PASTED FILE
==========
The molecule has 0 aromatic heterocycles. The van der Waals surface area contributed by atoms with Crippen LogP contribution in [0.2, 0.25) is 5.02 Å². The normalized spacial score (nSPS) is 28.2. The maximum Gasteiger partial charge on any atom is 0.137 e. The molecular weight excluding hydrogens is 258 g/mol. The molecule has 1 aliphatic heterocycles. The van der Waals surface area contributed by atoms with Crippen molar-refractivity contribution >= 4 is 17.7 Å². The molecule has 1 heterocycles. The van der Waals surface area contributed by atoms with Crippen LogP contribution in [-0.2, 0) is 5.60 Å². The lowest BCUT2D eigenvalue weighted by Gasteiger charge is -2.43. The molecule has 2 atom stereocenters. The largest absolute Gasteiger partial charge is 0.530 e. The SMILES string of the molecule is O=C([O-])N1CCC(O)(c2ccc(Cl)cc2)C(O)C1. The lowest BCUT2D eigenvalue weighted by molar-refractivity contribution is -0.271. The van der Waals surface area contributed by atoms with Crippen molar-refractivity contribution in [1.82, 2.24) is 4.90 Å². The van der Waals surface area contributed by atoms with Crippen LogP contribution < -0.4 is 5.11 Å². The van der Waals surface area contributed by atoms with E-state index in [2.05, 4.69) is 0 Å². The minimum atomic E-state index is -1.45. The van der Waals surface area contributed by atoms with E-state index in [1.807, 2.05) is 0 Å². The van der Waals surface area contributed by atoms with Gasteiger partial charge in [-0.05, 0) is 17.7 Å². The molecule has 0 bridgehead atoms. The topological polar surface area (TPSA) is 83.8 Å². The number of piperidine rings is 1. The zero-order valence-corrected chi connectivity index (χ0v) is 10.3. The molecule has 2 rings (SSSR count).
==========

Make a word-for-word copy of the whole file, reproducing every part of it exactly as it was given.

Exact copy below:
The molecule has 0 aromatic heterocycles. The van der Waals surface area contributed by atoms with Crippen LogP contribution in [0.2, 0.25) is 5.02 Å². The normalized spacial score (nSPS) is 28.2. The maximum Gasteiger partial charge on any atom is 0.137 e. The molecular weight excluding hydrogens is 258 g/mol. The molecule has 1 aliphatic heterocycles. The van der Waals surface area contributed by atoms with Crippen molar-refractivity contribution >= 4 is 17.7 Å². The molecule has 1 heterocycles. The van der Waals surface area contributed by atoms with Crippen LogP contribution in [-0.2, 0) is 5.60 Å². The lowest BCUT2D eigenvalue weighted by Gasteiger charge is -2.43. The molecule has 2 atom stereocenters. The largest absolute Gasteiger partial charge is 0.530 e. The SMILES string of the molecule is O=C([O-])N1CCC(O)(c2ccc(Cl)cc2)C(O)C1. The lowest BCUT2D eigenvalue weighted by molar-refractivity contribution is -0.271. The van der Waals surface area contributed by atoms with Crippen molar-refractivity contribution in [1.82, 2.24) is 4.90 Å². The van der Waals surface area contributed by atoms with Crippen LogP contribution < -0.4 is 5.11 Å². The van der Waals surface area contributed by atoms with E-state index in [2.05, 4.69) is 0 Å². The minimum atomic E-state index is -1.45. The van der Waals surface area contributed by atoms with E-state index in [1.807, 2.05) is 0 Å². The van der Waals surface area contributed by atoms with Gasteiger partial charge in [-0.05, 0) is 17.7 Å². The molecule has 0 bridgehead atoms. The topological polar surface area (TPSA) is 83.8 Å². The number of piperidine rings is 1. The zero-order valence-corrected chi connectivity index (χ0v) is 10.3. The molecule has 2 rings (SSSR count).